“To me, it was representative of what you’d expect from dumb bombs, being dropped from airplanes at medium altitudes, which is not that impressive,” Otto told journalists from the Defense Writers Group.
Syrian opposition groups have charged that the first day of Russian air strikes killed 36 civilians, including children. Russian officials have denied it, but Otto suggested that Russia’s tactics would invariably result in civilian casualties and trigger a backlash against the Kremlin.
“I think precision matters,” he said. “If they approach this with indiscriminate bombing, then I think it’s going to create second or third effects for them.”
In contrast, Otto said the U.S. military and its allies have been exceptionally cautious in selecting targets in Syria and Iraq, to the point of slowing down their campaign of airstrikes until they can be sure that no civilians are present. In addition to using guided weapons, the U.S.-led coalition relies heavily on drones and other surveillance aircraft to observe potential targets before approval is given to strike.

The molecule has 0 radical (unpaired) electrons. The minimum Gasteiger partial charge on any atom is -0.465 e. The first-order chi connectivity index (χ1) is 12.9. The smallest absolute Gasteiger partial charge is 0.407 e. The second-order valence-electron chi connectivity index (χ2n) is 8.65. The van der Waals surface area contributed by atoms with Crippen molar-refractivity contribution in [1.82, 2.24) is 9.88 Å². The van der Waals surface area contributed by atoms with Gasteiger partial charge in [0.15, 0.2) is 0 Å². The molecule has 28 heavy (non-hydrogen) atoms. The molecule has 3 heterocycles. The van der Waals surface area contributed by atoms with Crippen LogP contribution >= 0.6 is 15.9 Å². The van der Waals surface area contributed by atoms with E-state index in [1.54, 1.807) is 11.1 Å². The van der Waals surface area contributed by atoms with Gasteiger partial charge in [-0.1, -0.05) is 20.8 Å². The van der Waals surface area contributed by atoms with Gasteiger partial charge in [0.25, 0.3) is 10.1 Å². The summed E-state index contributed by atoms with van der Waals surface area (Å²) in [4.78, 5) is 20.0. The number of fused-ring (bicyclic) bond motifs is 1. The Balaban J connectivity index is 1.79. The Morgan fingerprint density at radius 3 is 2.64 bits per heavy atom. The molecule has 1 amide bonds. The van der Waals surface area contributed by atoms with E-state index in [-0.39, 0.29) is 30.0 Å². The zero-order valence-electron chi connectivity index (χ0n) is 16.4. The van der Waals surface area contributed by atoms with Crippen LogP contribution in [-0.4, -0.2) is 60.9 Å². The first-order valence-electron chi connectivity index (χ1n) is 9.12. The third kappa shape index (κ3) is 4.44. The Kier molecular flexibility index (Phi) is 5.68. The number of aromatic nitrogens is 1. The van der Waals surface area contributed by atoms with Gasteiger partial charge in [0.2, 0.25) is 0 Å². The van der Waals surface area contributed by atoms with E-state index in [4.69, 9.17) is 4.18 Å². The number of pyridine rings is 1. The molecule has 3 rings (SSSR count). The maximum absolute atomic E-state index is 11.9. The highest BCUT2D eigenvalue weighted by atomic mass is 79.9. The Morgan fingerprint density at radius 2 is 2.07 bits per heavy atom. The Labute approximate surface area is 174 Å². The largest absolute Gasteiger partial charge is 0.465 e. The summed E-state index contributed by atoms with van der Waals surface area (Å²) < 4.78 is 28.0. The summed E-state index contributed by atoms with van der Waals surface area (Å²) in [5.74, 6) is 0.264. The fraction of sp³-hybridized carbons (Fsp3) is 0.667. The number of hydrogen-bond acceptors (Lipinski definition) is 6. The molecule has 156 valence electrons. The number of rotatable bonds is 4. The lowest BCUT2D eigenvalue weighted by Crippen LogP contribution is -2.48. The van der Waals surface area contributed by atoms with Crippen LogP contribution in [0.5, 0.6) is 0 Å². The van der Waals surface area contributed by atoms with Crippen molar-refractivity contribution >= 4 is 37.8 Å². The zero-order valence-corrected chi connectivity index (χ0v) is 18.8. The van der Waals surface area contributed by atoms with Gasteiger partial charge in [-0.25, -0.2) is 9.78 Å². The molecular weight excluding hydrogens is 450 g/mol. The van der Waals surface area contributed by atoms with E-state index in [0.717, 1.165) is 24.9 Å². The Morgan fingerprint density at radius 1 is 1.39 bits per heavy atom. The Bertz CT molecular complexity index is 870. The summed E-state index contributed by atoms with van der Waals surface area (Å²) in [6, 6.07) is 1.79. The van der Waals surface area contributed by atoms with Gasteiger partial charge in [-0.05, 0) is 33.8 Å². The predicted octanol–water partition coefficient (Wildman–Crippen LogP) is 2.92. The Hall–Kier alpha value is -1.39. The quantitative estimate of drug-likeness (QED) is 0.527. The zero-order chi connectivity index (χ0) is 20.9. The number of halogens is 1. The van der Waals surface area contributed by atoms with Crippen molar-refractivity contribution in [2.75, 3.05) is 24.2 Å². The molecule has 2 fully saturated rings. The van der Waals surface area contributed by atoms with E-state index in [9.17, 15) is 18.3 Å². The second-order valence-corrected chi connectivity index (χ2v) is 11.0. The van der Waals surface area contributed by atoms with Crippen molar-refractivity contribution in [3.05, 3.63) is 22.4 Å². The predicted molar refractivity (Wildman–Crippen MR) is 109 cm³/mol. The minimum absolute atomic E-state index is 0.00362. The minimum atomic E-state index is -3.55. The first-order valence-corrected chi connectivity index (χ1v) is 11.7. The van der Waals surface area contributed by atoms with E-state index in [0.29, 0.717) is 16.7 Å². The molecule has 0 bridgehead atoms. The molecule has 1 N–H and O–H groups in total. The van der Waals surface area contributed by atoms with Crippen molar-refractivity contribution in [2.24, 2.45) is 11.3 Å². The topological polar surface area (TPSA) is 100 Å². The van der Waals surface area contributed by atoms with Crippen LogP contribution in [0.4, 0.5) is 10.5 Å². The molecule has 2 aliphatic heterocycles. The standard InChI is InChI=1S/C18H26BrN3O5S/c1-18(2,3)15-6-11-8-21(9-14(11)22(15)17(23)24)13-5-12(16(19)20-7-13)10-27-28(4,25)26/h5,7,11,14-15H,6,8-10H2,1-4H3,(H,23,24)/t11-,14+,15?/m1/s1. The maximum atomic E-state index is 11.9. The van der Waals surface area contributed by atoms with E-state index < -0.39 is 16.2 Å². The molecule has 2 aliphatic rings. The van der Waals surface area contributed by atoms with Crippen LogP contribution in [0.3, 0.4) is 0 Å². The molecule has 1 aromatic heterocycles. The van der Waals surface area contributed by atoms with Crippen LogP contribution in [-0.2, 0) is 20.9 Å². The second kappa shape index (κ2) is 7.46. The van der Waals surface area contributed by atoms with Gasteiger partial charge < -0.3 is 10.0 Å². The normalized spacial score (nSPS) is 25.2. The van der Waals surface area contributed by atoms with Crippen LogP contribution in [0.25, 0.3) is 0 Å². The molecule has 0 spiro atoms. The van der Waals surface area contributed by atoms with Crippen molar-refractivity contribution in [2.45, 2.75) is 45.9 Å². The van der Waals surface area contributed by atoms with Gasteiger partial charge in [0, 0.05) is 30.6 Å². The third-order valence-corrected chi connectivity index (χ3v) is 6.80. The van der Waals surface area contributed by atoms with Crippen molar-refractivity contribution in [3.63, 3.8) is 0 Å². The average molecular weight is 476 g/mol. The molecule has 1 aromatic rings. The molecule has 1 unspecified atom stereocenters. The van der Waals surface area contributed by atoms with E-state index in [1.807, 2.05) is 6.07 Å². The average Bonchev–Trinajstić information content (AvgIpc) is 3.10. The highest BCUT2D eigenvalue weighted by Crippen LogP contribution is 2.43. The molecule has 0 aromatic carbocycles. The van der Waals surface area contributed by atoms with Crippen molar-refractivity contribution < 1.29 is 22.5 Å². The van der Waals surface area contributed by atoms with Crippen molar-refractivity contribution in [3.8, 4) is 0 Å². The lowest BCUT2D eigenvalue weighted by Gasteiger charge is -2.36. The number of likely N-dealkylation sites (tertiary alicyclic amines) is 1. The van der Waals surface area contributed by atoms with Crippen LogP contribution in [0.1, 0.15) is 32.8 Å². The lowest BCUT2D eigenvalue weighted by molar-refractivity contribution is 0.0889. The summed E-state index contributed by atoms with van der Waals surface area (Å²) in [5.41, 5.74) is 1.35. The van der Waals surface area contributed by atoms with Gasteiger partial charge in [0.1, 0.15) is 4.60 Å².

“Our approach has been to be very cautious with the application of force,” he said. “If at the end of the day you inadvertently kill innocent men, women and children, then there’s a backlash from that. And so we might kill three, and create 10 terrorists.”
Although Obama administration officials have said there is room for Russia to join their military coalition against Islamic State, Otto made clear that he didn’t see much potential for the two adversaries to collaborate beyond working to ensure that they don’t inadvertently run into each other in the skies over Syria.
“I’d be hard pressed to think of what intelligence I’d want to share with the Russians at this point,” he said. “Speaking just for myself, I have a low level of trust with the Russians.”